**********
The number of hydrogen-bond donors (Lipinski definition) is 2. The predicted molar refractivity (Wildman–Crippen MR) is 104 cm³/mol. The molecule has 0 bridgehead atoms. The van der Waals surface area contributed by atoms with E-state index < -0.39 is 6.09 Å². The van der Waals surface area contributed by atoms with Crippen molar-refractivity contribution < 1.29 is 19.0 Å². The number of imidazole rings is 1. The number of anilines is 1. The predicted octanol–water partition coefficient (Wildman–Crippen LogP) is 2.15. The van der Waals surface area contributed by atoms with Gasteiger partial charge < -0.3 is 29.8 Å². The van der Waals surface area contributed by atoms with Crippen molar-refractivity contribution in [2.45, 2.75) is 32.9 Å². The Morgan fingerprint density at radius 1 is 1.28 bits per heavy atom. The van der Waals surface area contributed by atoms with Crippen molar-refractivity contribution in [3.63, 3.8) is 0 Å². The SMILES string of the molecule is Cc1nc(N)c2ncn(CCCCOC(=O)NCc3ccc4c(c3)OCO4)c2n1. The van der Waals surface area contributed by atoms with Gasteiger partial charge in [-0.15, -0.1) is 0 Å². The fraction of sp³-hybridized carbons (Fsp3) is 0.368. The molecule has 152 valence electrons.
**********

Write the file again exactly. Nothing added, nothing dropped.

The number of hydrogen-bond donors (Lipinski definition) is 2. The predicted molar refractivity (Wildman–Crippen MR) is 104 cm³/mol. The molecule has 0 bridgehead atoms. The van der Waals surface area contributed by atoms with E-state index < -0.39 is 6.09 Å². The van der Waals surface area contributed by atoms with Crippen molar-refractivity contribution < 1.29 is 19.0 Å². The number of imidazole rings is 1. The number of anilines is 1. The predicted octanol–water partition coefficient (Wildman–Crippen LogP) is 2.15. The van der Waals surface area contributed by atoms with Gasteiger partial charge < -0.3 is 29.8 Å². The van der Waals surface area contributed by atoms with Crippen molar-refractivity contribution in [2.45, 2.75) is 32.9 Å². The Morgan fingerprint density at radius 1 is 1.28 bits per heavy atom. The van der Waals surface area contributed by atoms with Crippen molar-refractivity contribution in [3.63, 3.8) is 0 Å². The SMILES string of the molecule is Cc1nc(N)c2ncn(CCCCOC(=O)NCc3ccc4c(c3)OCO4)c2n1. The van der Waals surface area contributed by atoms with Gasteiger partial charge in [-0.15, -0.1) is 0 Å². The fraction of sp³-hybridized carbons (Fsp3) is 0.368. The molecule has 152 valence electrons.